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Man with large facial tumor waits for a miracle

Man with large facial tumor waits for a miracle

Thursday, March 22, 2012, 09:44 GMT+7

Half of a 30-year-old Vietnamese man’s face has been consumed by a massive tumor that covered his entire right ear and disfigured part of his mouth, making it difficult for him to breathe and eat for years.

First surgery

When Le Hoang Em was born in a remote area in the Mekong Delta’s Dong Thap province 30 years ago, a small tumor that looked like a birthmark appeared on his right cheek. The family thought the small clump of tissue would soon disappear. Instead, it has grown uncontrollably ever since.

He was the fourth son in a poor family with 5 children. His father, Le Van Cho, 58, and his mother Tran Thi Thu, 57, are hired laborers.

At the age of one, his parents took him to the Oncology Hospital in Ho Chi Minh City, where he was treated with radiotherapy but the doctors failed to diagnose his condition.

In 2005, when the tumor covered almost half of his face, Hoang Em and his mother decided to go to the Oncology Hospital again to see if a surgery could be the answer to his problem. However, the hospital refused to admit him because the tumor was too big and the cost of the surgery too high for them to afford.

While at the hospital, they accidentally met Ngo Thi Tuyet Mai, a teacher, who came to the hospital for a medical examination. Feeling the pain and discomfort suffered by the poor young man, the middle-aged teacher convinced them to give her his medical record so that she could send it to those able to treat him.

After their chance meeting at the hospital, Mai went around the city, knocking on door after door at several major hospitals, seeking a surgery for him.

“A few weeks after I met them, I contacted some hospitals in HCMC like the Otorhinolaryngology and Odontostomatology to ask them to operate on him, but they said they couldn’t. Fortunately, when I met Dr. Luu Ba at Cho Ray Hospital, he said he could treat the case,” Mai recalled.

Dr. Luu Ba and his colleagues held a consultation and diagnosed Em with hemangioma, an abnormal buildup of blood vessels in the skin or internal organs. They agreed to perform an operation on him.

In May, 2005, Hoang Em was admitted to Cho Ray Hospital for the surgery.

Three months after the surgery, the scar healed but the tumor still increased in size.

In May 2011, Hoang Em’s mother informed Mai over phone that his son incurred an excessive bleeding from the tumor that it lasted an hour.

“I felt a surge of panic upon hearing that and immediately asked the family to bring him to Ho Chi Minh City for more medical examinations,” Mai said.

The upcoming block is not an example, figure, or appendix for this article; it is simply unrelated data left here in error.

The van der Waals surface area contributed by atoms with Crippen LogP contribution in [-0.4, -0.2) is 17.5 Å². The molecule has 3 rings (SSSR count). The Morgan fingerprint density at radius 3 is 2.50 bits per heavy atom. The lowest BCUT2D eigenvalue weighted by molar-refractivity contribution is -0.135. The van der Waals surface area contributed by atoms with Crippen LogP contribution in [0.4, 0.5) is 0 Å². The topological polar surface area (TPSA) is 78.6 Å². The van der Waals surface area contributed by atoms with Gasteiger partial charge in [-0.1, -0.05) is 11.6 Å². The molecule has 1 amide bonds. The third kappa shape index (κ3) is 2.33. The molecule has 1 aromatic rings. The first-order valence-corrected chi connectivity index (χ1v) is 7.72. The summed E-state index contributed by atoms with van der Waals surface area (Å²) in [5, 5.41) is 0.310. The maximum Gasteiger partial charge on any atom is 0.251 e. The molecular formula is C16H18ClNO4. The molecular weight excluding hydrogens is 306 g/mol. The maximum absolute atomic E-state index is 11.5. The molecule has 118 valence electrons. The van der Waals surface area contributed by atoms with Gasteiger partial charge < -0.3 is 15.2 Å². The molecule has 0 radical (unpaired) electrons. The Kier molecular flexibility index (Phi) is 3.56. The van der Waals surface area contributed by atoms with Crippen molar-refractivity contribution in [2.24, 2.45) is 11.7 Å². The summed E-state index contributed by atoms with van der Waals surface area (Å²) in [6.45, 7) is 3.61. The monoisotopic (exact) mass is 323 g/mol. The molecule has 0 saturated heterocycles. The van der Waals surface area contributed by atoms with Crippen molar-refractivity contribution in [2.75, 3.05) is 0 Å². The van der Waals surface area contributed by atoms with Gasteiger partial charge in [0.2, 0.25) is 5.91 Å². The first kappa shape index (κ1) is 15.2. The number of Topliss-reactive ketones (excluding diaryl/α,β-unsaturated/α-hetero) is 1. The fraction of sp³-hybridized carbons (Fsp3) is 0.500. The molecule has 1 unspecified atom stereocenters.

Mai took him to Cho Ray hospital to see Dr. Luu Ba but unfortunately he had retired. Dr. Nguyen Duc Khue, Chief of Thoracic Surgery Department at Cho Ray hospital, said his tumor was inoperable and asked her to transfer him to the Odonto-Stomatology where he was diagnosed with ossifying fibroma, a benign, slow-growing, central bone tumor, usually of the jaws. The doctors told them there was nothing they could do with the case.

Yet, Mai refused to give up hope and tried to contact many of her acquaintances to find ways to help him, including Nguyen Vinh Hanh, a Vietkieu who has been involved in many charitable activities in Vietnam.

“Hanh told me he knew a similar case that has been treated successfully in the U.S. Picking up the information, I sent Em’s medical record and CT scanner to the U.S and have been anxiously waiting for the result since,” Mai said.

New hope

Hoang Em’s hope for surgery flared up again when his case was put before Sam-Ottawa, who runs a virtual medical miracle network based in Canada. Sam referred the case to Dr. McKay McKinnon, the American plastic surgeon who recently performed three major surgeries for three consecutive days to save local tumor patients Nguyen Duy Hai, Thach Thi Sa Ly, and Kieu Thi My Dung.

Not long afterwards, Sam received words from Dr. McKinnon who wrote: “I am certainly willing to review the patient cases you referenced.”

Despite the deformed face, Em says he is not the subject of ridicule and scorn from those around him, except some children. Children nearby are not afraid of his tumor but kids from neighboring areas often burst into loud screams when seeing his face.

The strange disease and the resulting difficulty in his eating and drinking do not reduce the young man to defeatism and paralysis. Em has tried to earn some money to support his aging parents by drying rice grains for his neighbors every time harvest season comes.

Bui Van Tuong, a neighbor, says: “Due to his poverty, Em is willing to do whatever people want him to do. Many people show deep compassion to him and often hire him to dry rice grains.”

Em says his only wish now is that someone could operate on him to remove the tumor so he can learn a trade to support his family.



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